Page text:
‘Lankan maid’ receives SR45,000 in back wages
‘Lankan maid’ receives SR45,000 in back wages
The maid, Kedeswari Sellamuthu from Chennnai, Tamil Nadu, went to Sri Lanka in 2003 and was sent to the Kingdom for employment on a Sri Lankan passport.
Sellamuthu, who holds a passport under the name of Zareena Salee, confessed to the Sri Lankan Consulate in Jeddah that she had obtained a Sri Lankan passport through an agent who trained her to pose as a Muslim woman from Sri Lanka to obtain the Lankan passport. She had submitted forged documents to obtain a Sri Lankan passport from the Sri Lankan Immigration Department.
She said that there were two other women who had come to Sri Lanka in a similar situation, and they were sent to Kuwait for employment.
Sri Lankan Consul General Faizer Mackeen, who personally dealt with the case, told Arab News that this is a clear case of human trafficking into the Kingdom by unscrupulous agents in Sri Lanka.
Although the consulate has pursued the Saudi sponsor to obtain her back wages on humanitarian grounds, Mackeen said that the maid will be subject to severe grilling by investigators in Colombo to determine the culprits behind the scene.
On arrival at the Colombo airport, the maid will be taken for questioning by investigators.
”It needs the attention of the relevant authorities and investigations to find out the truth behind this racket, which could also be a security lapse,” the diplomat said.
Mackeen further explained that the maid had contracted with the Saudi employer for a monthly salary of SR400, which was not paid at all by the sponsor during the past 14 years. The sponsor, he said, has now paid the back wages as well as the airfare to Sri Lanka.
Deputy Foreign Minister Harsha de Silva alleged that there has been an “agency mafia” operating for a long time in the country which has been exploiting unsuspecting workers who depend on them to find work. ”This is a clear example of such an activity,” he added.
According to the deputy minister, job agents charge employers SR25,000 for each Sri Lankan sent to work in Saudi Arabia through the agency, while agent fees charged from all other nations remained less than SR15,000.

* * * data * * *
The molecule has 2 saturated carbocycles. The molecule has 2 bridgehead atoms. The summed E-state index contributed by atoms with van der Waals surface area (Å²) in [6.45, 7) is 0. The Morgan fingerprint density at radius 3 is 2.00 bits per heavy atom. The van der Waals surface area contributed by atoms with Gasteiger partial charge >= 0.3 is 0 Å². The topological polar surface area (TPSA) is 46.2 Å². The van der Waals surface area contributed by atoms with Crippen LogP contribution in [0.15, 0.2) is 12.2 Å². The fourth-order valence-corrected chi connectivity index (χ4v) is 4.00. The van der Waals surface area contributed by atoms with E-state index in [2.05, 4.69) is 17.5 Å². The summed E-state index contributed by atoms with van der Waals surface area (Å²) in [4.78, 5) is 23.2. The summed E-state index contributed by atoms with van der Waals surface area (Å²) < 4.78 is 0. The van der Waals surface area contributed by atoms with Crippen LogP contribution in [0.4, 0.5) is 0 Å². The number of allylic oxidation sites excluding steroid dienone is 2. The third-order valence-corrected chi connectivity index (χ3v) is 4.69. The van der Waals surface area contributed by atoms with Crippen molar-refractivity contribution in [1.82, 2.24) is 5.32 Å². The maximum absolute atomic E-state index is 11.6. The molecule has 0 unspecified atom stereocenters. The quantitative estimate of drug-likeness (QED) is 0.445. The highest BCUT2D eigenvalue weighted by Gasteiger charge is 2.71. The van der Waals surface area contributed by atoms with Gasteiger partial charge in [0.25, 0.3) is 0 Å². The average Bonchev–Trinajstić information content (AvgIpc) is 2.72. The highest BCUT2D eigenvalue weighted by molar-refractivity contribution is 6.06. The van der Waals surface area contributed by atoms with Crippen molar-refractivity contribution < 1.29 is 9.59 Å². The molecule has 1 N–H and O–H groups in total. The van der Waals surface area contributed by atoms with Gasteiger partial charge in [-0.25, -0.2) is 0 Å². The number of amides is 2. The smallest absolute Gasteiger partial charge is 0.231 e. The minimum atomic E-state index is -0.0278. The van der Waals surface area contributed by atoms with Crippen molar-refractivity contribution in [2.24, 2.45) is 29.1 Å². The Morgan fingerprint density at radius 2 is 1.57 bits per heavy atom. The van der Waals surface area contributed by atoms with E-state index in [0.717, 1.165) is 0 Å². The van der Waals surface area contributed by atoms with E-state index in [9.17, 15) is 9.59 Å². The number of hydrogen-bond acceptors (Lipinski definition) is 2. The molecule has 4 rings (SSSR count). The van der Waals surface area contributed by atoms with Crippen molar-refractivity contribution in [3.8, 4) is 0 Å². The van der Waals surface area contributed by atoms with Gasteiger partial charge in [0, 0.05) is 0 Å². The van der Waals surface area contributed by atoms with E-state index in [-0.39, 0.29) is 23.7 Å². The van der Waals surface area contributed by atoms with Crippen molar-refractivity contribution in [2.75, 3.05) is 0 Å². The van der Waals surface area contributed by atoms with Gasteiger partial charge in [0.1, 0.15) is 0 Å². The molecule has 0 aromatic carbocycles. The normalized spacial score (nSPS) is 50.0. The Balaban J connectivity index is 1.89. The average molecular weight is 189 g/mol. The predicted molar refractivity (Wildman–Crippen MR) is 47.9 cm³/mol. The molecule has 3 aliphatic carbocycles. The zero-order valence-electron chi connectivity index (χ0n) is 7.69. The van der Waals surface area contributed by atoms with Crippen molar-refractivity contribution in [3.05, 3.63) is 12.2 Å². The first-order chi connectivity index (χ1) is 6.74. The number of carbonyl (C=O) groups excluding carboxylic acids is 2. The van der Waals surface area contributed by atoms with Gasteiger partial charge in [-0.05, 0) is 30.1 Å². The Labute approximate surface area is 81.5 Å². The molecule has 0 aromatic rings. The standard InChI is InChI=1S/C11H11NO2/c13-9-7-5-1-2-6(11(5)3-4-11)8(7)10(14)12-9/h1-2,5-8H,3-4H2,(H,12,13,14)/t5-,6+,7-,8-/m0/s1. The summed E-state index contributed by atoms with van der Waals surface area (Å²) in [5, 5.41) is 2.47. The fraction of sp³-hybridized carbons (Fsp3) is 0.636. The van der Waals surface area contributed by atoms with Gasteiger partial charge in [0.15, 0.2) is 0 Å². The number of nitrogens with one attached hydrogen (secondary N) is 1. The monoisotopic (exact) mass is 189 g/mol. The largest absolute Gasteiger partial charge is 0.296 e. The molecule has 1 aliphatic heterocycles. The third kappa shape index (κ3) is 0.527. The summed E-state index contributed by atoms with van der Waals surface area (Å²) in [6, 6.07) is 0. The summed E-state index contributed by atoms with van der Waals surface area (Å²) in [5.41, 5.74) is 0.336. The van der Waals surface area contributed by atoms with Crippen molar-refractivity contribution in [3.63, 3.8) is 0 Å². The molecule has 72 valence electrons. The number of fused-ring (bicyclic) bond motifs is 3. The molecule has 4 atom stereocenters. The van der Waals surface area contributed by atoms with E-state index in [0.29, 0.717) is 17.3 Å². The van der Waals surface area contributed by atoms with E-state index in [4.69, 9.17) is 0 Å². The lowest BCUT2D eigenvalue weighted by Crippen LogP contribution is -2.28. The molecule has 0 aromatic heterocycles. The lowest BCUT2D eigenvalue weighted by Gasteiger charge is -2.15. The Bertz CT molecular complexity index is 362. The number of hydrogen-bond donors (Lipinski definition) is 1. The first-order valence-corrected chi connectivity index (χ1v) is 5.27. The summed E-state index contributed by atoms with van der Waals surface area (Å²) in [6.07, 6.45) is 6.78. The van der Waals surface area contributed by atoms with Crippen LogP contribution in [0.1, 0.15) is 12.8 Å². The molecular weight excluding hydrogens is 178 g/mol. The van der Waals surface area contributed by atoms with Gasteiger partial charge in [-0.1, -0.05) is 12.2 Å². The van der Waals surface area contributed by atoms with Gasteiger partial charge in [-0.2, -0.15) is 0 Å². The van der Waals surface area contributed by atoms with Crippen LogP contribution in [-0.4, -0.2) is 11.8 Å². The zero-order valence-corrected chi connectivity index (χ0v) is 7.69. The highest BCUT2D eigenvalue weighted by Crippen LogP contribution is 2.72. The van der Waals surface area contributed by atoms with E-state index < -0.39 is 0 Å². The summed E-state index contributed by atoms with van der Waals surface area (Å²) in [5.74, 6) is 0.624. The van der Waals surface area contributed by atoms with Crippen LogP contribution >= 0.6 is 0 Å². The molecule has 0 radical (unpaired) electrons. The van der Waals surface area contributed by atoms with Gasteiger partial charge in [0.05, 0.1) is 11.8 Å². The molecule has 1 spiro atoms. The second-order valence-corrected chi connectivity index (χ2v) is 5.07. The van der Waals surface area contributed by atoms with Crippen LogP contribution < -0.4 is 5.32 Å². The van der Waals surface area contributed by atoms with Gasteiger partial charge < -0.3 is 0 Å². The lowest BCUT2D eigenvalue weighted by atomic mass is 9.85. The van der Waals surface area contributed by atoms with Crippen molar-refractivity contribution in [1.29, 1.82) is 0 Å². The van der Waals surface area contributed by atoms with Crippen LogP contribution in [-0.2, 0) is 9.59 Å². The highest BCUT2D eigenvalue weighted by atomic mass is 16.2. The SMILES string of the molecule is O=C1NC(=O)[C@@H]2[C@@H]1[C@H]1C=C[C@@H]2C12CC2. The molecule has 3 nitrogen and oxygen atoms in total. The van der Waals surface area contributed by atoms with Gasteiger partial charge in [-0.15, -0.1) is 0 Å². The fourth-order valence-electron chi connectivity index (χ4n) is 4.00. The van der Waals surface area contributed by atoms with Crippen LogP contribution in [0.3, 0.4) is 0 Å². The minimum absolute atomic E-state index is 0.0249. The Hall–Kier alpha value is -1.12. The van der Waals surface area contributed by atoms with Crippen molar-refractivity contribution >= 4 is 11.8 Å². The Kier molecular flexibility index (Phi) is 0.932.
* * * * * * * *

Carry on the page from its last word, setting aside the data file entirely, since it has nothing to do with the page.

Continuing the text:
Saudi Arabia to send Syrians an additional $100 million of humanitarian aid
- Total relief provided by the Kingdom since the war began now stands at about $1billion
- Latest package announced by Foreign Minister Adel bin Ahmed Al-Jubeir at conference in Brussels
JEDDAH: Saudi Arabia will provide an additional $100 million of humanitarian aid to alleviate the suffering of the people of Syria, through the King Salman Humanitarian Aid and Relief Center.
The announcement of the latest aid package was made by Minister of Foreign Affairs Adel bin Ahmed Al-Jubeir on April 25 at an international conference on the future of Syria and the region, held in the Belgian capital Brussels. He pointed out that the meeting comes after the suspected chemical attack in the city of Douma, in eastern Ghouta, which killed dozens of civilians, including women and children.
“The world is facing a regime allied with terrorist militias who believe that spreading atrocities and committing crimes will bring victory to it, and that war crimes are bearing fruit,” said Al-Jubeir. “In addition to bombing civilians with explosive barrels, the policies of starvation and siege, ethnic and sectarian cleansing, and the demographic change of Syrian cities and towns, its use of chemical weapons have shocked the entire world.”
He said that the only acceptable solution to the Syrian crisis is a peaceful political resolution, and that Saudi Arabia has been working to achieve this since the crisis began, while also working with others to end the continuing human tragedy in the war-torn country.
The Kingdom has played a role in unifying the ranks of the Syrian opposition and encouraging them to speak with one voice, he added. After the Riyadh 1 Conference in 2015, Saudi Arabia hosted the Riyadh 2 conference for the Syrian opposition in November 2017, which succeeded in unifying the factions and establishing a negotiating body to take part in the rounds of talks held since then, earning praise from the United Nations.
The foreign minister also reiterated his country’s support for the efforts of the UN secretary-general’s envoy, Stephan de Mistura, to resume negotiations between all sides of the conflict.
“The Kingdom hopes that the agreements endorsed by the international resolutions on the ceasefire and the delivery of humanitarian aid to its beneficiaries will be implemented throughout Syria, regardless of their ethnic, religious, sectarian or political affiliations, and calls for the speedy release of detainees and abductees and clarifying the situation of those absent,” said Al-Jubeir. “It also renews its demand to punish individuals and institutions for war crimes and to prevent their impunity.”
He added that the worsening humanitarian crisis affecting refugees inside and outside of Syria should add to the urgency of finding a political solution and resuming the negotiating process as soon as possible.
Since the war began, the Kingdom has taken in about two and a half million Syrians and treats them like its own citizens, Al-Jubeir said, providing them with free health care, work and education. Saudi universities and schools have more than 140,000 Syrian students. He added that Saudi Arabia is also supporting and helping to care for of millions of Syrian refugees in Turkey, Jordan and Lebanon, in coordination with the governments of those countries. The humanitarian assistance provided so far totals about $1 billion.